METHODS: Thirty consecutive ABOi kidney transplantations were performed from June 2005 to December 2013. All patients received rituximab one month prior to transplantation. Immunoadsorption therapy was performed for the removal of anti-A/B IgG antibodies until the titer was ≤ 1:16. Additional apheresis sessions were performed post-operatively. Intravenous immunoglobulin and oral immunosuppression consisting of tacrolimus (TAC) in combination with either everolimus or mycophenolate acid was administered. We compared the long term results of our ABOi group to those of a matched group of 30 ABO compatible (ABOc) living kidney recipients with similar baseline characteristics. The ABOc recipients received an immunosuppressive regimen consisting of TAC and mycophenolate acid. All patients in both groups received induction therapy with Basiliximab or Daclizumab, whereas corticosteroids were instituted on the day of surgery. During the follow-up period, indication biopsies were performed and interpreted by an experienced nephropathologist. The parameters we analyzed included the following: Donor/recipient age, gender, blood type, human leukocyte antigen mismatches, panel reactive antibodies, primary cause of renal failure, mean time on dialysis, immunosuppressive regimen, patient survival, graft outcome, incidence of rejections, surgical and infectious complications.

RESULTS: The mean follow-up period was 6 years (range 1 to 9 years). A mean of 5.0 ± 3.0 (range 0-14) pre-transplant immunoadsorptions were required in order to reach the target titer. Patient survival in ABOi group in comparison to ABOc group at 1, 3, 5 and 8 years did not differ significantly (100% vs 100%, 96% vs 100%, 92% vs 100% and 92% vs 100%, P = ns). Additionally, graft survival was similar in the two groups at the same time points (100% vs 100%, 96% vs 96%, 92% vs 96% and 81% vs 92%, P = ns). The mean serum creatinine and the estimated glomerular filtration rate by the modification of diet in renal disease formula at 1, 3, 5 and 8 years did not differ significantly between ABOi and ABOc group. None of the patients in the ABOi group developed acute or chronic antibody-mediated rejection evidenced by histological signs. Four patients (13.3%) in the ABOi group and 3 (10%) in the ABOc group experienced acute cellular rejection, which was treated successfully in all cases. Bacterial and viral infections were also similar between the two groups.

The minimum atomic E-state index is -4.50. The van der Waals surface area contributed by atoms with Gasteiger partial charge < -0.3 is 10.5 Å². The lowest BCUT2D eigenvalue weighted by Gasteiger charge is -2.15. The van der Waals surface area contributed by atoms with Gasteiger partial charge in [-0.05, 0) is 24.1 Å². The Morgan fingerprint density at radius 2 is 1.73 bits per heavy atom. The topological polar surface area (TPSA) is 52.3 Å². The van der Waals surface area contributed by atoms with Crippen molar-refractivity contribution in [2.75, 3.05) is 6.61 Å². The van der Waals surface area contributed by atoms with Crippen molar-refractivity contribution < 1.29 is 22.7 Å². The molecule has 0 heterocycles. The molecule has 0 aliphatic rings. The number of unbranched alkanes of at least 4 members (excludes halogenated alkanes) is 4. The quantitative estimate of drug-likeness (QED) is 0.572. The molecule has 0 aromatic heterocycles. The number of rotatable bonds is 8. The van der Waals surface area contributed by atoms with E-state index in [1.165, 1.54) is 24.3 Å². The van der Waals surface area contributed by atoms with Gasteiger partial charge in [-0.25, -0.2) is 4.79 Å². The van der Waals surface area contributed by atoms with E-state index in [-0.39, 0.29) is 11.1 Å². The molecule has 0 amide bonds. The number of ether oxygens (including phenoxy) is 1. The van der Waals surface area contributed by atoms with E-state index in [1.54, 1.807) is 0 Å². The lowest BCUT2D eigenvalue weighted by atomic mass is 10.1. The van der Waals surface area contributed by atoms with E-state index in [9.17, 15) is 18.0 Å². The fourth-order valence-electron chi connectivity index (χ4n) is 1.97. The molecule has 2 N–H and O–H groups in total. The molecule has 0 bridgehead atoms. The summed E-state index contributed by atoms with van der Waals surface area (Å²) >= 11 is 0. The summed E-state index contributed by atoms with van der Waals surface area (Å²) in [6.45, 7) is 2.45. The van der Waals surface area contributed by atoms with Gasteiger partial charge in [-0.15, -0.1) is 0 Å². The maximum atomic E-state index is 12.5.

CONCLUSION: ABOi kidney transplantation is a safe and effective alternative that enables kidney transplantation in countries with unacceptably long deceased-donor waiting lists.

Key Words: ABO-incompatible, Kidney, Transplantation, Renal transplant, Everolimus, Immunoadsorption

Core tip: These excellent long term results further establish ABO-incompatible (ABOi) kidney transplantation as a safe and effective therapeutic strategy for the management of end-stage renal disease patients. Various immunosuppressants including Everolimus could be potentially selected based on patient’s profile. ABOi kidney transplantation could contribute to the enlargement of the living donor pool, particularly in countries with organ shortage.


Citation: Melexopoulou C, Marinaki S, Liapis G, Skalioti C, Gavalaki M, Zavos G, Boletis JN. Excellent long term patient and renal allograft survival after ABO-incompatible kidney transplantation: Experience of one center. World J Transplant 2015; 5(4): 329-337
INTRODUCTION